What’s the GRE Verbal really like?
Many people tend to ignore the GRE verbal section, since according to them, its just English. Indeed, we Indians have been trained right from a young age to believe that math and science are at the top of the food chain, hence requiring more attention, than languages.
But, the English you encounter in the GRE verbal section is a lot different from the one you use in daily life and conversation. Unless you read a whole lot of magazines like The Economist or the Scientific American, and are a fan of British Literature in its unabridged form, you’re going to need help.
Furthermore, neglecting the GRE verbal section can prove to be quite harmful to your score. The verbal section is not only difficult, but requires you to have a strong vocabulary and the ability to easily comprehend long-winding sentences. And believe us, there will be plenty of difficult words and sentences in the verbal section! The reading comprehension section is known to have stymied plenty of test-takers. The Fill in the Blanks questions have befuddled many a scholar. All-in-all, if your English isn’t as good as the GRE Verbal section demands, then you need to knuckle down and read, read, read and practice writing as well.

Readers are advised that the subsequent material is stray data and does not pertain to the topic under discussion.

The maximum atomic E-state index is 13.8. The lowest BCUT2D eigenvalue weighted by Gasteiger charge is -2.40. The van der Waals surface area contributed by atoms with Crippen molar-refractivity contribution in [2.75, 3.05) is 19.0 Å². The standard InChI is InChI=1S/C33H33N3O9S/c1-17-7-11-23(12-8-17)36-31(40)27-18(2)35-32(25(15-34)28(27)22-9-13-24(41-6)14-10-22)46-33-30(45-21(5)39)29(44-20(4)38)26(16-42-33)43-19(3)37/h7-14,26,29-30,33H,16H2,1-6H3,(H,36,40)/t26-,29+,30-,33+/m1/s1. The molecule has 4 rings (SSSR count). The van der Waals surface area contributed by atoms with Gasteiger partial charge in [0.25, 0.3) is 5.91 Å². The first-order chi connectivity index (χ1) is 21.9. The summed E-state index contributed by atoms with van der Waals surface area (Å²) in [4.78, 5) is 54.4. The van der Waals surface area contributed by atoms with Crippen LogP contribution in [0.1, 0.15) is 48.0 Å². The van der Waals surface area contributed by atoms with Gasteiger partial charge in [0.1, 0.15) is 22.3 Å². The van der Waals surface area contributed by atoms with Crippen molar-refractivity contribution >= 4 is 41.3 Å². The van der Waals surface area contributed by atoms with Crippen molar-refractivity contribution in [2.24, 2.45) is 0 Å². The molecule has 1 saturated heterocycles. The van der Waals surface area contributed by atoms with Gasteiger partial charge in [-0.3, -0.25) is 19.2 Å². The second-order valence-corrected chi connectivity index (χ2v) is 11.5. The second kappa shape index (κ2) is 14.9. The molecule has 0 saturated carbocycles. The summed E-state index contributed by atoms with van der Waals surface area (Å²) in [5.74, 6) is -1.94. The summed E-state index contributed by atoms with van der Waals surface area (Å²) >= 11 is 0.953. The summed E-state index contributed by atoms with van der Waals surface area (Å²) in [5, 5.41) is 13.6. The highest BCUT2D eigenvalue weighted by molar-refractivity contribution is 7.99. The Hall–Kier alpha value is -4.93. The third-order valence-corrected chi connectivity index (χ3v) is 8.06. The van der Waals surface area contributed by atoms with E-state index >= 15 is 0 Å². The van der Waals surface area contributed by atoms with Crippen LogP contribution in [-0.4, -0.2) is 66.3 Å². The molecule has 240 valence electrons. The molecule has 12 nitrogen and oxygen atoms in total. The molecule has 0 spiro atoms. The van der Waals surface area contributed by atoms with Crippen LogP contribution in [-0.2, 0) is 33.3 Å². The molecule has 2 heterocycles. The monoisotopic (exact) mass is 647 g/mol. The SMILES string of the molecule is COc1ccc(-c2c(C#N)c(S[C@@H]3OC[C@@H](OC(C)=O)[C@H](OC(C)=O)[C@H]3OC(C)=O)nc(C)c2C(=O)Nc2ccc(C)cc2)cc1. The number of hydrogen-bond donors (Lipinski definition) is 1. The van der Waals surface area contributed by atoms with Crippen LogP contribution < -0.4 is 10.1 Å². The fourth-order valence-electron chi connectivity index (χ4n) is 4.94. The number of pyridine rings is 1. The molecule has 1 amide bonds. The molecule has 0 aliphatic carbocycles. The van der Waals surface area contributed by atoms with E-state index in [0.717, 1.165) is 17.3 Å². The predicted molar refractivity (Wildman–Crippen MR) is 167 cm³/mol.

Now is the GRE English really all that difficult, you may wonder. Your brother/cousin/sister didn’t think so. Well, they probably prepared well, then. To illustrate the difference between normal English- what us lay men speak and use everyday- and GRE English, here are some favorite idioms and proverbs translated into GRE Speak. If you’re wondering what an ‘idiom’ is, then boy, are you in trouble!
But, lucky for you, Corsalite’s GRE Prep Course is now ready to rescue you! Sign up, study and score with Corsalite! In the meantime, here are the cards! Share your favorites on Facebook and twitter and don’t forget to tag #corsalite!